Medical tests can be daunting, especially when they require 45 minutes of complete stillness deep in an outsized, noisy magnet. For 16-year-old Allison Ruchman of Rumson, N.J., a magnetic resonance imaging (MRI) scan to investigate recurrent headaches provoked a level of fear and anxiety that left her desperately searching her mind for a distraction. That's when Wally, her 5-year-old beagle, saved the day.
"I guess Wally was the first thing that popped into my mind," said Allison, a junior at Rumson-Fair Haven High School. "I started thinking about petting him, walking him, and then I wasn't fidgeting as much. It just really helped me."
An MRI can provide detailed images of organs buried under flesh and bones as long as the subject stays still, according to Dr. Richard Ruchman, Allison's dad and a radiologist at Monmouth Medical Center in Long Branch, N.J.
"MRI is really crucial now for the diagnosis of diseases, especially ones involving the brain and the spine. The problem is, it's very motion sensitive," Ruchman said. "When people are anxious, it's a lot harder for them to stay still. When people calm down, we're able to get a much better test."
Based on her own experience, Allison wondered whether other people waiting to have an MRI might also benefit from Wally's calming companionship. So the Ruchmans put their heads together to design an experiment that would suss out whether 15 minutes with the cuddly beagle, already certified as a therapy dog, could reduce MRI-related anxiety.
"We did some research to find out if anyone had done it before and they hadn't, so we figured why not do it because Wally seemed like the perfect dog for this experiment," said Allison, whose headaches have since stopped.
Based on self-reports from 34 patients who received an MRI, those who spent 15 minutes with Wally before the scan were significantly less anxious during the test than those who spent 15 minutes in a quiet waiting room. Wally's stress-reducing influence led the Ruchmans and colleagues to conclude that pet therapy could help patients stay still for longer, which, in turn, could boost MRI image quality.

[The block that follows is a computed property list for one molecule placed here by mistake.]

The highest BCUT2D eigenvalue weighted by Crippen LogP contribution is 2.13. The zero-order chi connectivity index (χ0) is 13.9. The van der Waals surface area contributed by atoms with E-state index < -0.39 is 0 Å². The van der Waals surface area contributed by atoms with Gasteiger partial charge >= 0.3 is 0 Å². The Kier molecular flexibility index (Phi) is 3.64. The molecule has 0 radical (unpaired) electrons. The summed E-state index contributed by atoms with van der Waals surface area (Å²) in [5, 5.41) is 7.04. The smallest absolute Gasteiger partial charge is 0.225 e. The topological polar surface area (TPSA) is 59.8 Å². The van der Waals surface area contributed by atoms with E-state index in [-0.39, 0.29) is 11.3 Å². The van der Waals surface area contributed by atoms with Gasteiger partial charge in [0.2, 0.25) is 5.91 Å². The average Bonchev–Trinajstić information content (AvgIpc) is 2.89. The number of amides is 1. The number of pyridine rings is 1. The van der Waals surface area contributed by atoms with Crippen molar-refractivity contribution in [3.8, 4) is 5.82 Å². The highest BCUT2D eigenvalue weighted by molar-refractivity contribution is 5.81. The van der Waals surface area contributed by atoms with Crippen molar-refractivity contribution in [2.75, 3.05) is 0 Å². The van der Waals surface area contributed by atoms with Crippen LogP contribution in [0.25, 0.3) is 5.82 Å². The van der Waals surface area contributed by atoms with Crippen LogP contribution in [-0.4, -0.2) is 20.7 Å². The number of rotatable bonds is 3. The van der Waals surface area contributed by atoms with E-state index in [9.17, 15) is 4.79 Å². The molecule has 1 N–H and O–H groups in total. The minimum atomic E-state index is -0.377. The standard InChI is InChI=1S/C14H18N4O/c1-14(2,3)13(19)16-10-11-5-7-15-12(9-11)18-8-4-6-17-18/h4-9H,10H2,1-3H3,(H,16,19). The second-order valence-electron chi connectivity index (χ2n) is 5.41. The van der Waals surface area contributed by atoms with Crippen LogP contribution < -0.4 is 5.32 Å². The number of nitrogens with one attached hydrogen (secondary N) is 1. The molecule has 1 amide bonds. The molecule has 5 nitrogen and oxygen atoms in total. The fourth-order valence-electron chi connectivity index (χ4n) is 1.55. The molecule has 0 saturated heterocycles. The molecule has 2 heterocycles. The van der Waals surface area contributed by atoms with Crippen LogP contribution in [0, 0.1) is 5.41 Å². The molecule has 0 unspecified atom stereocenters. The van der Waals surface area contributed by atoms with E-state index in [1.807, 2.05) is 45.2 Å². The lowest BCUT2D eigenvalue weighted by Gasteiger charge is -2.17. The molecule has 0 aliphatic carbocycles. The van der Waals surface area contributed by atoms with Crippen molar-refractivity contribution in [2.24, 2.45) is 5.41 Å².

"I think it's playing with a dog and having him near you, running your hand through his fur takes the stress away," Allison said.
The benefits of pet therapy have previously been reported across several fields of medicine, from pediatrics to end-of-life care. But the Ruchmans hope their study, which they will present at the American Roentgen Ray Society annual meeting this week in Chicago, will broaden the use of pets in medicine. Next, they hope to study more patients and other tests in the radiology department.
Wally also helps kids relax while learning to read at the local public library, said Allison, adding that she is considering a career as a veterinarian because of her love of animals. She might also follow in her dad's footsteps and become a doctor and a scientist, she said.
But whatever she goes on to do, one thing is certain: Allison and her stress-busting dog, Wally, will brighten the lives of many people along the way.
"I think it's brought us even closer," Allison said. "Now I even let him sleep him in my bed."